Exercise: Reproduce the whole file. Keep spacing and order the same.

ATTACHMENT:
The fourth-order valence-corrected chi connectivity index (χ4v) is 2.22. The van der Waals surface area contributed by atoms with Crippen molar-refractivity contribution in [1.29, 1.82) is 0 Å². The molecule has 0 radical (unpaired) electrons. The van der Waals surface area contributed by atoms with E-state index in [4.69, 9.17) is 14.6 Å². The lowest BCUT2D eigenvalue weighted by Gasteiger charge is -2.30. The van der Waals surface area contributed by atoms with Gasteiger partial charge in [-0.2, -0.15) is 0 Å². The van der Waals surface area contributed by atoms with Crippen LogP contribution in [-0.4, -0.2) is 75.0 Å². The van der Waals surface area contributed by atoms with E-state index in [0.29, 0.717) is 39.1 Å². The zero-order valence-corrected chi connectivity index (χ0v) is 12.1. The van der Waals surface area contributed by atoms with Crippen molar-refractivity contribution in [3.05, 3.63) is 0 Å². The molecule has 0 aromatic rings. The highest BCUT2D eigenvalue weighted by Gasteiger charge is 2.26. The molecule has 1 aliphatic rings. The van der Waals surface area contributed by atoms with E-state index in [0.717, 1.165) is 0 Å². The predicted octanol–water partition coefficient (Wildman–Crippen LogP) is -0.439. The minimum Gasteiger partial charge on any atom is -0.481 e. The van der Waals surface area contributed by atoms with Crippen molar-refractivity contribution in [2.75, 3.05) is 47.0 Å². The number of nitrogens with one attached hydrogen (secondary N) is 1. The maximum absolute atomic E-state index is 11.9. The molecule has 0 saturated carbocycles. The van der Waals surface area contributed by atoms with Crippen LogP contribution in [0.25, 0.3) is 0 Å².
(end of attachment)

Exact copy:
The fourth-order valence-corrected chi connectivity index (χ4v) is 2.22. The van der Waals surface area contributed by atoms with Crippen molar-refractivity contribution in [1.29, 1.82) is 0 Å². The molecule has 0 radical (unpaired) electrons. The van der Waals surface area contributed by atoms with E-state index in [4.69, 9.17) is 14.6 Å². The lowest BCUT2D eigenvalue weighted by Gasteiger charge is -2.30. The van der Waals surface area contributed by atoms with Gasteiger partial charge in [-0.2, -0.15) is 0 Å². The van der Waals surface area contributed by atoms with Crippen LogP contribution in [-0.4, -0.2) is 75.0 Å². The van der Waals surface area contributed by atoms with E-state index in [0.29, 0.717) is 39.1 Å². The zero-order valence-corrected chi connectivity index (χ0v) is 12.1. The van der Waals surface area contributed by atoms with Crippen molar-refractivity contribution in [3.05, 3.63) is 0 Å². The molecule has 0 aromatic rings. The highest BCUT2D eigenvalue weighted by Gasteiger charge is 2.26. The molecule has 1 aliphatic rings. The van der Waals surface area contributed by atoms with E-state index in [0.717, 1.165) is 0 Å². The predicted octanol–water partition coefficient (Wildman–Crippen LogP) is -0.439. The minimum Gasteiger partial charge on any atom is -0.481 e. The van der Waals surface area contributed by atoms with Crippen molar-refractivity contribution in [2.75, 3.05) is 47.0 Å². The number of nitrogens with one attached hydrogen (secondary N) is 1. The maximum absolute atomic E-state index is 11.9. The molecule has 0 saturated carbocycles. The van der Waals surface area contributed by atoms with Crippen LogP contribution in [0.25, 0.3) is 0 Å².